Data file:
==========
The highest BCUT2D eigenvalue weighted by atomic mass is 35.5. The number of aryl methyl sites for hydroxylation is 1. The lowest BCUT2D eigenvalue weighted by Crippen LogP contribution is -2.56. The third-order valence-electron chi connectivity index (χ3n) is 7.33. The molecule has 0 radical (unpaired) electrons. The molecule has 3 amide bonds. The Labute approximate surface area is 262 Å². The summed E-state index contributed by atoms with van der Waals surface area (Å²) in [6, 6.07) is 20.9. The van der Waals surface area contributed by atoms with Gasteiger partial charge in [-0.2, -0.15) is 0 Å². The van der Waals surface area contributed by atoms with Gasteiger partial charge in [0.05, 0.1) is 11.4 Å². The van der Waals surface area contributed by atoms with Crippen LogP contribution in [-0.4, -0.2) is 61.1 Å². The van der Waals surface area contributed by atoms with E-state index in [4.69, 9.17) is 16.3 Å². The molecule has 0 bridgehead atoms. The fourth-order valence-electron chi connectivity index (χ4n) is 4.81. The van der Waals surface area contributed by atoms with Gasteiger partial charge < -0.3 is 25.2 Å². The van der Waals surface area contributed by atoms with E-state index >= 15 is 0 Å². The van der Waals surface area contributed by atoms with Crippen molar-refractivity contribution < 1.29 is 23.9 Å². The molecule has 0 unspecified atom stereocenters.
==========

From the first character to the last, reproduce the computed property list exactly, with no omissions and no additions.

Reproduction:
The highest BCUT2D eigenvalue weighted by atomic mass is 35.5. The number of aryl methyl sites for hydroxylation is 1. The lowest BCUT2D eigenvalue weighted by Crippen LogP contribution is -2.56. The third-order valence-electron chi connectivity index (χ3n) is 7.33. The molecule has 0 radical (unpaired) electrons. The molecule has 3 amide bonds. The Labute approximate surface area is 262 Å². The summed E-state index contributed by atoms with van der Waals surface area (Å²) in [6, 6.07) is 20.9. The van der Waals surface area contributed by atoms with Gasteiger partial charge in [-0.2, -0.15) is 0 Å². The van der Waals surface area contributed by atoms with Gasteiger partial charge in [0.05, 0.1) is 11.4 Å². The van der Waals surface area contributed by atoms with Crippen LogP contribution in [-0.4, -0.2) is 61.1 Å². The van der Waals surface area contributed by atoms with E-state index in [4.69, 9.17) is 16.3 Å². The molecule has 0 bridgehead atoms. The fourth-order valence-electron chi connectivity index (χ4n) is 4.81. The van der Waals surface area contributed by atoms with Gasteiger partial charge < -0.3 is 25.2 Å². The van der Waals surface area contributed by atoms with E-state index >= 15 is 0 Å². The van der Waals surface area contributed by atoms with Crippen molar-refractivity contribution < 1.29 is 23.9 Å². The molecule has 0 unspecified atom stereocenters.